Suicide deaths among imprisoned youth


Suicide is the second leading cause of death among adolescents aged 10 to 24 years, and constitutes more than 17 percent of all deaths in this age group. In 2016, around 6,150 young people died of suicide, according to the Centers for Disease Control and Prevention (CDC). The overall rate of deaths from suicide in this age group is 9.6 per 100,000.

According to a US Department of Justice survey, from 2000 to 2014, suicide rates were two to three times higher for detained teens compared to the general population.

In a new study published on American Child & Adolescent Psychiatry Academy Journal (JAACAP), researchers from the Nationwide Children's Hospital looked at the situation before suicide to better understand why differences in suicide rates exist.

"We have some ideas about what might be related to differences in suicide rates," said Donna Ruch, PhD, post-doctoral scientist at the Suicide Prevention and Research Center at the Research Institute at Nationwide Children. "But by using available data, we can uncover some surprising similarities and differences."

This study uses a nationally representative sample to examine the characteristics and conditions that cause suicide deaths among imprisoned adolescents. By mining data from the National Violence Death Reporting System from 2003 to 2012, the researchers compared data from adolescents aged 10 to 24 who died of suicide during detention with those who died of suicide in the general population.

The results showed that the main risk factors for suicide – a history of suicide attempts, a history of mental health conditions, and alcohol / drug use – did not differ significantly between the two groups.

"Youth who were jailed and died of suicide were no more likely to have mental health conditions than those who died of suicide in the community," said Dr. Ruch. "That surprised us. And that made us question whether there might be something about the environment that contributes to the increase in suicide." The main difference between groups was that imprisoned youth tended to reveal suicidal intentions (19.2 compared to 30.5 percent) or leave suicide notes (23.5 compared to 31.0 percent).

"The immediate surprise of confinement and disruption to a young man's ordinary life can be traumatic and increase the risk of suicidal behavior," Dr. Ruch. "This might be true especially for teenagers who are imprisoned with existing risk factors." According to the study, the advantage of hanging / suffocation as a suicide tool for imprisoned teens highlights the potential impact of greater innovation and attention to limiting access to ties and bonding points at correctional facilities.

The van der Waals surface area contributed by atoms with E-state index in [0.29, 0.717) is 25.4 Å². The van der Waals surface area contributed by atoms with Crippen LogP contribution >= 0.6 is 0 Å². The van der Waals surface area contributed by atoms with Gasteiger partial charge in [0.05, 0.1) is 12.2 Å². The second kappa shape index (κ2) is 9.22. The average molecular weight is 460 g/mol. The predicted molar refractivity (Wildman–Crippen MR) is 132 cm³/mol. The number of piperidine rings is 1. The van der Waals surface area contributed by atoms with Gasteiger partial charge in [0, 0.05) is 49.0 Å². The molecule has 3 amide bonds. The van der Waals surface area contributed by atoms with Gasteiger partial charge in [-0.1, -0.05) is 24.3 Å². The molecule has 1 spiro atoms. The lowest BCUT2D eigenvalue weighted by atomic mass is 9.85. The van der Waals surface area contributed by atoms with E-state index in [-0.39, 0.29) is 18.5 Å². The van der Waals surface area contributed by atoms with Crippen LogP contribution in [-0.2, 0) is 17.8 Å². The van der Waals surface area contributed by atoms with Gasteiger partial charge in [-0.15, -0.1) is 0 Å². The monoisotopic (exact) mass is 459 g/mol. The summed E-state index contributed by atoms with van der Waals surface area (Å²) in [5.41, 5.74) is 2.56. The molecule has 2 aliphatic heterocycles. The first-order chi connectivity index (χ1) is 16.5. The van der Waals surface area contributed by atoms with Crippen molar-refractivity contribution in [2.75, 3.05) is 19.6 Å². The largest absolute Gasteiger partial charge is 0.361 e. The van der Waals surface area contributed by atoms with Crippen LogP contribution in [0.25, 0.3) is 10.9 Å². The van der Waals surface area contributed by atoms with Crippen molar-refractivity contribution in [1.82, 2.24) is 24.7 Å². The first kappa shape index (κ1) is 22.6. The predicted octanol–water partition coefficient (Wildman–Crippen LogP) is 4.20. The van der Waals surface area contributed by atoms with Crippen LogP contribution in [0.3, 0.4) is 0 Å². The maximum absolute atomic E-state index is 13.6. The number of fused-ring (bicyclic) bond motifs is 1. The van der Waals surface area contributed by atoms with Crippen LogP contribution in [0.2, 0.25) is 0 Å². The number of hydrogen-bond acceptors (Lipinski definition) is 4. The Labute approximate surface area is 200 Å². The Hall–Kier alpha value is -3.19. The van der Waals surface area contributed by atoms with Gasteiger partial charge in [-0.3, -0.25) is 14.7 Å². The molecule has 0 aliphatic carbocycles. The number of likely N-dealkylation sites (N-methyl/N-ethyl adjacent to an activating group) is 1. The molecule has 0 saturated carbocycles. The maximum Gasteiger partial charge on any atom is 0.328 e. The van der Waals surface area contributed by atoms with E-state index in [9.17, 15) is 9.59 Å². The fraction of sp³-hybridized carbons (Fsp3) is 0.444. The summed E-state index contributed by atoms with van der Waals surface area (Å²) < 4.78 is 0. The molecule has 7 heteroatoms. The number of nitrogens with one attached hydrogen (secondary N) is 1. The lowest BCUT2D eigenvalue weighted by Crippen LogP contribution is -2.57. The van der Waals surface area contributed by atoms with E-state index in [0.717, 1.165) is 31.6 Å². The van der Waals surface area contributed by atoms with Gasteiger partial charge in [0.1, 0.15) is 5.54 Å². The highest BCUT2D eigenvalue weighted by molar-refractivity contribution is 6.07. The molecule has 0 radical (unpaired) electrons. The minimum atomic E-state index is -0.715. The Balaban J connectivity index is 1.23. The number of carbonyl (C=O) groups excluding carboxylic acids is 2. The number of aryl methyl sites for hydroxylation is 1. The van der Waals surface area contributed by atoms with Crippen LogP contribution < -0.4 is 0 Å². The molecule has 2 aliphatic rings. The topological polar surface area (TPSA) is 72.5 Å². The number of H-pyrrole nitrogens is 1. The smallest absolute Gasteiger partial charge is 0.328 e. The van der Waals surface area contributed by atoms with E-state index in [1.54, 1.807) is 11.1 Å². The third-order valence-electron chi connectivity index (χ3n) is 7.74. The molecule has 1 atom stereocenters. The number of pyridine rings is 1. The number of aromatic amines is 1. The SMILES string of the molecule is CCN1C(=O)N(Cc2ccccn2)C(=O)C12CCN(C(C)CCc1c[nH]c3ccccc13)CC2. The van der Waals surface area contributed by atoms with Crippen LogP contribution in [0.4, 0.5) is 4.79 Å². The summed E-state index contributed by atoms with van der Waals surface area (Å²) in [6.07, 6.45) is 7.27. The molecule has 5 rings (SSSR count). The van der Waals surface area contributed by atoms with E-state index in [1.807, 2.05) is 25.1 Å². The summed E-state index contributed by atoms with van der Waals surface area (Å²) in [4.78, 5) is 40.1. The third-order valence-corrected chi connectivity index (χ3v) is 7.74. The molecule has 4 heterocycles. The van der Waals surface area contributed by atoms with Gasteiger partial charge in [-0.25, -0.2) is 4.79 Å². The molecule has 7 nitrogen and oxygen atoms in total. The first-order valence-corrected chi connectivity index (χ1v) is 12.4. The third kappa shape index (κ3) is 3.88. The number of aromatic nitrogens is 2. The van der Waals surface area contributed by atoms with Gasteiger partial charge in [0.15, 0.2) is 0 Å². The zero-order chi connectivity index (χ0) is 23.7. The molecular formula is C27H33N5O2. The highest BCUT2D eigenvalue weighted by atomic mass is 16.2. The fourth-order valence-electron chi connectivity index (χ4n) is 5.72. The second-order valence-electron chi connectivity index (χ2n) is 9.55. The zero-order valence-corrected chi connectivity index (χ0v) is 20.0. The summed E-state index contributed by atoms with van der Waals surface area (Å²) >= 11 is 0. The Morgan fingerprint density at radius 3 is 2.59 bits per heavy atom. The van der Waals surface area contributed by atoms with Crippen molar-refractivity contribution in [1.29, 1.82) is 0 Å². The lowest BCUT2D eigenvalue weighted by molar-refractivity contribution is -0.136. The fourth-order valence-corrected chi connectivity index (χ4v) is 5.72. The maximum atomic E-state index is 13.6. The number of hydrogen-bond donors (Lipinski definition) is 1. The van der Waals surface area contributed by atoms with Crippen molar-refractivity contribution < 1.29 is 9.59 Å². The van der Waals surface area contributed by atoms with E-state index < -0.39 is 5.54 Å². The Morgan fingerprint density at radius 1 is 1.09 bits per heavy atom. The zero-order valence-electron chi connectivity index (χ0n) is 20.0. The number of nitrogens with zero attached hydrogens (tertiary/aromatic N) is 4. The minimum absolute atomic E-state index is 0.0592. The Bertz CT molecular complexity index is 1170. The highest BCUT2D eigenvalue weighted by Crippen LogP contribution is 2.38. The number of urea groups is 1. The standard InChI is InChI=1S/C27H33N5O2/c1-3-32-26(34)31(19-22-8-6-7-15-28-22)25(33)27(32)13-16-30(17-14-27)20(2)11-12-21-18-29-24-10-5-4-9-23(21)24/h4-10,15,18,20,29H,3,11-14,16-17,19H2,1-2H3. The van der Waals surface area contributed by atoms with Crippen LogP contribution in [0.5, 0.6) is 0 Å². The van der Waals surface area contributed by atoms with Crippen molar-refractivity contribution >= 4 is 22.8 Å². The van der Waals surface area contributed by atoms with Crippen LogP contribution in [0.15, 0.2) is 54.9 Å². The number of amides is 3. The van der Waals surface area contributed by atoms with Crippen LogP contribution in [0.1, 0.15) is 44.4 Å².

Timely and ongoing assessments of suicide risk and the implementation of targeted suicide prevention programs for imprisoned adolescents are some practical recommendations from the study authors. According to the study, 93 percent of juvenile correctional facilities filter suicide risk only with intake, with re-screening only if "deemed necessary." In addition, addressing adequately the mental health needs of adolescents held in adult facilities is even more challenging, Dr. Ruch. The authors note that this study was not designed to address this problem.

"Our results support the need for improved safety planning, early detection of suicide risk, and suicide prevention interventions that are relevant to development for regulation," Dr. Ruch. "Our future work will include evaluation studies to support the development of effective programs for young people in prisons and research that further explain the risks, protective factors and triggers of suicide among these young people."


Reporting responsible suicide and the inclusion of stories of hope and resilience can prevent more suicide. You can find more information about safe messaging about suicide here. If you feel like committing suicide, please talk to someone. You can reach the Lifeline National Lifeline Prevention at 1-800-273-8255 or send the "START" text to Text Line Crisis at 741-741.

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